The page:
Home / Opinion / Online-views /  Views | Helping our MPs learn

There was a (short-lived) furore recently over reports that Members of Parliament (MP) were planning to push a proposal seeking to elevate their status in the Warrant of Precedence (the list that determines the order of importance of dignitaries). Predictably, this was met with cries of ‘shame’ from the media and of course the MPs did their cause no good by being in the midst of yet another ‘let’s-stall-Parliament-to-make-our-point’. Such incidents have repeated themselves often enough in the last year over multiple issues, including in August 2010, when Parliament passed the Salary Allowances and Pensions of MPs’ Bill and more recently, when the Member of Parliament Local Area Development Scheme (MPLADS) allocations were hiked to 5 crore per annum.

One issue that hardly ever comes up for discussion amidst all this is – do our MPs have the support they need to function effectively? A policy note by PRS Legislative Research points out that our MPs get only 28,000 per month for hiring assistants – contrast this with their counterparts in the US, who get $ 70,000 (over 35,00,000) per month, just for hiring assistants.

People arrive to witness sessions at Parliment House in New Delhi. PTI

Also, if MPs don’t fully understand potential legislation, power becomes centralised in the hands of the few that do. This then increases the chances that MPs will herd together irrespective of the merits of the issue at hand and toe the party line. In addition, it means that the quality of legislation is reduced because fewer eyes are scrutinizing potential laws. The Legislative Assistant to Member of Parliament (LAMP) programme by PRS Legislative Research is one example of a civil society initiative that recognises this gap. The great reviews this programme gets from MPs who have received some office support clearly shows the demand that exists among our legislators. There is no reason for the government not to mainstream such a programme nationally. Not only would this increase the performance of MPs, it would also engage more youth into politics and give them an opportunity to appreciate the nuances of policymaking.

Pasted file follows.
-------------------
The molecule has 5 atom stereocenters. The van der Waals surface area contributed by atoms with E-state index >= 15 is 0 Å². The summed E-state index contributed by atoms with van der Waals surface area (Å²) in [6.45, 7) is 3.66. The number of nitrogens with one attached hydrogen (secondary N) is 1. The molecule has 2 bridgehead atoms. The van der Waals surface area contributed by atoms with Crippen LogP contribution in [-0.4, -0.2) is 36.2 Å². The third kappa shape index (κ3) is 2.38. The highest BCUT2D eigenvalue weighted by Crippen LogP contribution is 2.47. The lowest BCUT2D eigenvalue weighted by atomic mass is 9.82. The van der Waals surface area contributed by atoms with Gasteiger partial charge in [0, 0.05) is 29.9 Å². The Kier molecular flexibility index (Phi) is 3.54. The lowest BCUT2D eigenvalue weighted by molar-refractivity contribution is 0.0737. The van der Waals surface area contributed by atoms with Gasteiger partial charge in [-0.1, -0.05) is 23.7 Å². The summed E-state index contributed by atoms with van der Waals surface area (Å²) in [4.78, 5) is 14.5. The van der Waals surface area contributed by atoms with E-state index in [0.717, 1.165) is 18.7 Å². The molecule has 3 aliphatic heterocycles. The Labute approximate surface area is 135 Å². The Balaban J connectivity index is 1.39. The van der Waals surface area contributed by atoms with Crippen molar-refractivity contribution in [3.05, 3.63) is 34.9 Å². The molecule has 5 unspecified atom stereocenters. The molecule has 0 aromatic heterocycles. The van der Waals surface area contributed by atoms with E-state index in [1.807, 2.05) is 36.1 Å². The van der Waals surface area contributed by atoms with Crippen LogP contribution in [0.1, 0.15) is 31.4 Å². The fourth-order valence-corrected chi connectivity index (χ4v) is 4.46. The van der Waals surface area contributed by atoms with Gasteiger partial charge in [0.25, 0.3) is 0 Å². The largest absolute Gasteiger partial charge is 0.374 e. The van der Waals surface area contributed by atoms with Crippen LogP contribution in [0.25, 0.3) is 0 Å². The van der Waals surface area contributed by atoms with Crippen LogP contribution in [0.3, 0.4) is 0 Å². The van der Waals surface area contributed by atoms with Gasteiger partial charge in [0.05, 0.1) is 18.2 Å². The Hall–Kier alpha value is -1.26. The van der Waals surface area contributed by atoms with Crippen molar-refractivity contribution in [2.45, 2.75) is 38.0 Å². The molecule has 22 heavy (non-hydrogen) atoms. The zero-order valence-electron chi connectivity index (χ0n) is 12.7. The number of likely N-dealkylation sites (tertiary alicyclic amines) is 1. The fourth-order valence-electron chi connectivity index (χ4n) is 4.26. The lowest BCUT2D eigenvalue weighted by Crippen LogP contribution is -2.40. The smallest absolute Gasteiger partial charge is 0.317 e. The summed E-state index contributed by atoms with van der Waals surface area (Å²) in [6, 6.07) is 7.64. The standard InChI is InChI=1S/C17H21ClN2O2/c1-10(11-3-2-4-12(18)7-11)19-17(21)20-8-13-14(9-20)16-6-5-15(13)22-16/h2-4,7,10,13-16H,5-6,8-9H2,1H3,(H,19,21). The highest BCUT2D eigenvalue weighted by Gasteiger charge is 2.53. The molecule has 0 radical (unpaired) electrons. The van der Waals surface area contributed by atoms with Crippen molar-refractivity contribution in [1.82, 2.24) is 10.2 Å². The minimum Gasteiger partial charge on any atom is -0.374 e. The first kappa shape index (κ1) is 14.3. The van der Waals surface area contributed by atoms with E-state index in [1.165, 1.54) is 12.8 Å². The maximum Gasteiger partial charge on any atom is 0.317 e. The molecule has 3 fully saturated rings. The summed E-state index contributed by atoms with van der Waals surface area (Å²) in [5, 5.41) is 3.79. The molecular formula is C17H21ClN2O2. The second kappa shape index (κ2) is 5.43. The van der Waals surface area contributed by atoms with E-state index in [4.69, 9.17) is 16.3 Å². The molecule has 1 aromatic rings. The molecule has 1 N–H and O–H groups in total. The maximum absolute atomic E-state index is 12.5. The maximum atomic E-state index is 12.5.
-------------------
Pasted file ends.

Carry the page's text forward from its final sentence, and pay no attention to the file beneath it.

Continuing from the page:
Some people may still argue that allocating more money to MPs amounts to throwing good money after bad. In fact, this is where we have an opportunity to put to better use funds spent on schemes such as the MPLADS. The MPLADS provides a mechanism for MPs to recommend works of developmental nature for creation of durable community assets and for provision of basic facilities including community infrastructure, based on locally felt needs. We see MPLADS as an ill-conceived scheme that should not exist in the first place, so MPs can focus on their primary function – to legislate. Instead of continuing with such misdirected schemes, it would be better use of money if a small portion of these funds could be redirected to boost office support for MPs. The political reality of the day may well be that schemes such as the MPLADS are here to stay, but the questions being raised on the quality of their implementation are yet another sign that our MPs could do with better quality of support staff.

Perhaps an inadvertent outcome of Anna’s Lokpal movement has been that everyone has been reminded that it is the sole prerogative of Parliament and state legislatures to legislate. It is easy to blindly rubbish MPs and easier still to write them off, but it would be timely to review our systems and structures to see how equipped they are to discharge their constitutional duties.

Suvojit Chattopadhyay is a development professional with over six years of experience in India, UK and Ghana. Doug Johnson is a development consultant with experience in microfinance, impact evaluation, and payment solutions. Doug has worked in China, India, and Nepal.

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